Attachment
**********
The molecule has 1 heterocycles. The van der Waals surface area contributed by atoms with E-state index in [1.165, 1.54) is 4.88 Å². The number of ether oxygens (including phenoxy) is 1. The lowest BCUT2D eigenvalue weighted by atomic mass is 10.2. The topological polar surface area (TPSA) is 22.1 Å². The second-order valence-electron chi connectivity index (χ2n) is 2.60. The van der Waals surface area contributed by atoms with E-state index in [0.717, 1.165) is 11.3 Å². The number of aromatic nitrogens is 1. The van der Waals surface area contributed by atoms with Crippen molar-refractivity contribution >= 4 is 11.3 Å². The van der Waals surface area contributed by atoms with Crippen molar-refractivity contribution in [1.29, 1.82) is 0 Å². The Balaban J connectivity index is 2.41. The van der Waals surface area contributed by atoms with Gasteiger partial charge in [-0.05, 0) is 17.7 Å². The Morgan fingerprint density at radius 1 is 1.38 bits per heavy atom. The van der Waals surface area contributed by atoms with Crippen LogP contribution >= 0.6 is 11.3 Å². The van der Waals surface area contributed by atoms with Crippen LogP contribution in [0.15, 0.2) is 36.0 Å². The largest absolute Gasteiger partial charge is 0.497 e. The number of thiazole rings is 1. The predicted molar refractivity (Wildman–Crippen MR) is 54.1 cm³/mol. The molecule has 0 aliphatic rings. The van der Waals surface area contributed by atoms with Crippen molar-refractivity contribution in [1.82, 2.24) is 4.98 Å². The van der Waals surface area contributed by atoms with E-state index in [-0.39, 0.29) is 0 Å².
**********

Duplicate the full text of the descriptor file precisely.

The molecule has 1 heterocycles. The van der Waals surface area contributed by atoms with E-state index in [1.165, 1.54) is 4.88 Å². The number of ether oxygens (including phenoxy) is 1. The lowest BCUT2D eigenvalue weighted by atomic mass is 10.2. The topological polar surface area (TPSA) is 22.1 Å². The second-order valence-electron chi connectivity index (χ2n) is 2.60. The van der Waals surface area contributed by atoms with E-state index in [0.717, 1.165) is 11.3 Å². The number of aromatic nitrogens is 1. The van der Waals surface area contributed by atoms with Crippen molar-refractivity contribution >= 4 is 11.3 Å². The van der Waals surface area contributed by atoms with Crippen molar-refractivity contribution in [1.29, 1.82) is 0 Å². The Balaban J connectivity index is 2.41. The van der Waals surface area contributed by atoms with Gasteiger partial charge in [-0.05, 0) is 17.7 Å². The Morgan fingerprint density at radius 1 is 1.38 bits per heavy atom. The van der Waals surface area contributed by atoms with Crippen LogP contribution >= 0.6 is 11.3 Å². The van der Waals surface area contributed by atoms with Crippen LogP contribution in [0.15, 0.2) is 36.0 Å². The largest absolute Gasteiger partial charge is 0.497 e. The number of thiazole rings is 1. The predicted molar refractivity (Wildman–Crippen MR) is 54.1 cm³/mol. The molecule has 0 aliphatic rings. The van der Waals surface area contributed by atoms with Crippen molar-refractivity contribution in [1.82, 2.24) is 4.98 Å². The van der Waals surface area contributed by atoms with E-state index in [-0.39, 0.29) is 0 Å².